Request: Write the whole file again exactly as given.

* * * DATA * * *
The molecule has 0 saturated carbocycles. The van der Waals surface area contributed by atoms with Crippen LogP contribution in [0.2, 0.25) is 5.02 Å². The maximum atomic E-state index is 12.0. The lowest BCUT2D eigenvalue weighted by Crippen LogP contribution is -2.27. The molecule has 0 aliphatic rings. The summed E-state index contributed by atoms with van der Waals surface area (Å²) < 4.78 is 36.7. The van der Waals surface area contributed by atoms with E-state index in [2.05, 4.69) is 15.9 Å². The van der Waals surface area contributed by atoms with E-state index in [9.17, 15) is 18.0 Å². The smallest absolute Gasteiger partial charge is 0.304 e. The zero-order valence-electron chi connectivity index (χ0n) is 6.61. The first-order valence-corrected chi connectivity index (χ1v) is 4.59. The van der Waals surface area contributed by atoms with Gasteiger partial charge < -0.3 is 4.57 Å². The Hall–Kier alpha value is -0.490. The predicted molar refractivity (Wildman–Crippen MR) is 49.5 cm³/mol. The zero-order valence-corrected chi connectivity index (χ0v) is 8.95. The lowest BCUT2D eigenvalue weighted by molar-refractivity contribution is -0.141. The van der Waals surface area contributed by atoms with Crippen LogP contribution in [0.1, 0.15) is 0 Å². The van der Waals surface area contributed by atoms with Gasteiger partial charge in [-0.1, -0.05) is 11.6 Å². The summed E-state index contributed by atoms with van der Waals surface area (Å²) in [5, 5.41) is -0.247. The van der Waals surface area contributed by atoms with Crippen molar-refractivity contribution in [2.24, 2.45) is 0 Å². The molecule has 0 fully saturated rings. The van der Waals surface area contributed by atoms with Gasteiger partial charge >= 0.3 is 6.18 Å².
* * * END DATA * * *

The molecule has 0 saturated carbocycles. The van der Waals surface area contributed by atoms with Crippen LogP contribution in [0.2, 0.25) is 5.02 Å². The maximum atomic E-state index is 12.0. The lowest BCUT2D eigenvalue weighted by Crippen LogP contribution is -2.27. The molecule has 0 aliphatic rings. The summed E-state index contributed by atoms with van der Waals surface area (Å²) < 4.78 is 36.7. The van der Waals surface area contributed by atoms with E-state index in [2.05, 4.69) is 15.9 Å². The van der Waals surface area contributed by atoms with E-state index in [9.17, 15) is 18.0 Å². The smallest absolute Gasteiger partial charge is 0.304 e. The zero-order valence-electron chi connectivity index (χ0n) is 6.61. The first-order valence-corrected chi connectivity index (χ1v) is 4.59. The van der Waals surface area contributed by atoms with Gasteiger partial charge < -0.3 is 4.57 Å². The Hall–Kier alpha value is -0.490. The predicted molar refractivity (Wildman–Crippen MR) is 49.5 cm³/mol. The zero-order valence-corrected chi connectivity index (χ0v) is 8.95. The lowest BCUT2D eigenvalue weighted by molar-refractivity contribution is -0.141. The van der Waals surface area contributed by atoms with Crippen LogP contribution in [0.1, 0.15) is 0 Å². The van der Waals surface area contributed by atoms with Gasteiger partial charge in [-0.1, -0.05) is 11.6 Å². The summed E-state index contributed by atoms with van der Waals surface area (Å²) in [5, 5.41) is -0.247. The van der Waals surface area contributed by atoms with Crippen molar-refractivity contribution in [2.24, 2.45) is 0 Å². The molecule has 0 fully saturated rings. The van der Waals surface area contributed by atoms with Gasteiger partial charge >= 0.3 is 6.18 Å².